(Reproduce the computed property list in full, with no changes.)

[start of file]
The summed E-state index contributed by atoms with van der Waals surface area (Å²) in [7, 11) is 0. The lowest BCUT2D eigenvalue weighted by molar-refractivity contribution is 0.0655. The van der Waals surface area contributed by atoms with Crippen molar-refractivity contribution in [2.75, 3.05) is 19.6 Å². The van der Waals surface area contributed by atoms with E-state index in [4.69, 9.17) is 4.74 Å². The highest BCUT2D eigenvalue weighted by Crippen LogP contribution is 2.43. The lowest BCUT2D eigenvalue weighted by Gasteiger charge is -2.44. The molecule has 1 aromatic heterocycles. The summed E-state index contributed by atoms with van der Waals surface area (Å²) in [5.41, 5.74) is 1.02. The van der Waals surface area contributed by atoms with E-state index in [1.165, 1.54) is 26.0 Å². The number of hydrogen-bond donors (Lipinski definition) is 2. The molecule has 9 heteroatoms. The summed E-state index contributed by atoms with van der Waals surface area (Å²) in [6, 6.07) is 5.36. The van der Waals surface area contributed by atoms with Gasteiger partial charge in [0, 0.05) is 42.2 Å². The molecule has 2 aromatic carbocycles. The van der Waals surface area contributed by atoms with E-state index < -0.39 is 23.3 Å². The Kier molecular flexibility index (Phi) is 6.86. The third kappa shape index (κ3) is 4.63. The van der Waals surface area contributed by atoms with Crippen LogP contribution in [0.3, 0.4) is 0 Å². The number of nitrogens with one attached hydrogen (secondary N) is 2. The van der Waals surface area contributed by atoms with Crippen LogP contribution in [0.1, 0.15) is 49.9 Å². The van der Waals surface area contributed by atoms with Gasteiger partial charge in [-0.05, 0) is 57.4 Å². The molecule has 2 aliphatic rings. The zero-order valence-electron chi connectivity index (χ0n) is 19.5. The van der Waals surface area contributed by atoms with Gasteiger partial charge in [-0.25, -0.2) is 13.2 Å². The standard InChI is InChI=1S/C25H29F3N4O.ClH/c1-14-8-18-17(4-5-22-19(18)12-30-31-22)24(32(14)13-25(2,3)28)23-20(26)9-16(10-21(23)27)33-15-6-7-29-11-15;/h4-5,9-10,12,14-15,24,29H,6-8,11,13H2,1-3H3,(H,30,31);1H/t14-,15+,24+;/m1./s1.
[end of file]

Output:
The summed E-state index contributed by atoms with van der Waals surface area (Å²) in [7, 11) is 0. The lowest BCUT2D eigenvalue weighted by molar-refractivity contribution is 0.0655. The van der Waals surface area contributed by atoms with Crippen molar-refractivity contribution in [2.75, 3.05) is 19.6 Å². The van der Waals surface area contributed by atoms with E-state index in [4.69, 9.17) is 4.74 Å². The highest BCUT2D eigenvalue weighted by Crippen LogP contribution is 2.43. The lowest BCUT2D eigenvalue weighted by Gasteiger charge is -2.44. The molecule has 1 aromatic heterocycles. The summed E-state index contributed by atoms with van der Waals surface area (Å²) in [5.41, 5.74) is 1.02. The van der Waals surface area contributed by atoms with E-state index in [1.165, 1.54) is 26.0 Å². The number of hydrogen-bond donors (Lipinski definition) is 2. The molecule has 9 heteroatoms. The summed E-state index contributed by atoms with van der Waals surface area (Å²) in [6, 6.07) is 5.36. The van der Waals surface area contributed by atoms with Gasteiger partial charge in [0, 0.05) is 42.2 Å². The molecule has 2 aromatic carbocycles. The van der Waals surface area contributed by atoms with E-state index < -0.39 is 23.3 Å². The Kier molecular flexibility index (Phi) is 6.86. The third kappa shape index (κ3) is 4.63. The van der Waals surface area contributed by atoms with Crippen LogP contribution in [0.3, 0.4) is 0 Å². The number of nitrogens with one attached hydrogen (secondary N) is 2. The van der Waals surface area contributed by atoms with Crippen LogP contribution in [0.1, 0.15) is 49.9 Å². The van der Waals surface area contributed by atoms with Gasteiger partial charge in [-0.05, 0) is 57.4 Å². The molecule has 2 aliphatic rings. The zero-order valence-electron chi connectivity index (χ0n) is 19.5. The van der Waals surface area contributed by atoms with Gasteiger partial charge in [-0.25, -0.2) is 13.2 Å². The standard InChI is InChI=1S/C25H29F3N4O.ClH/c1-14-8-18-17(4-5-22-19(18)12-30-31-22)24(32(14)13-25(2,3)28)23-20(26)9-16(10-21(23)27)33-15-6-7-29-11-15;/h4-5,9-10,12,14-15,24,29H,6-8,11,13H2,1-3H3,(H,30,31);1H/t14-,15+,24+;/m1./s1.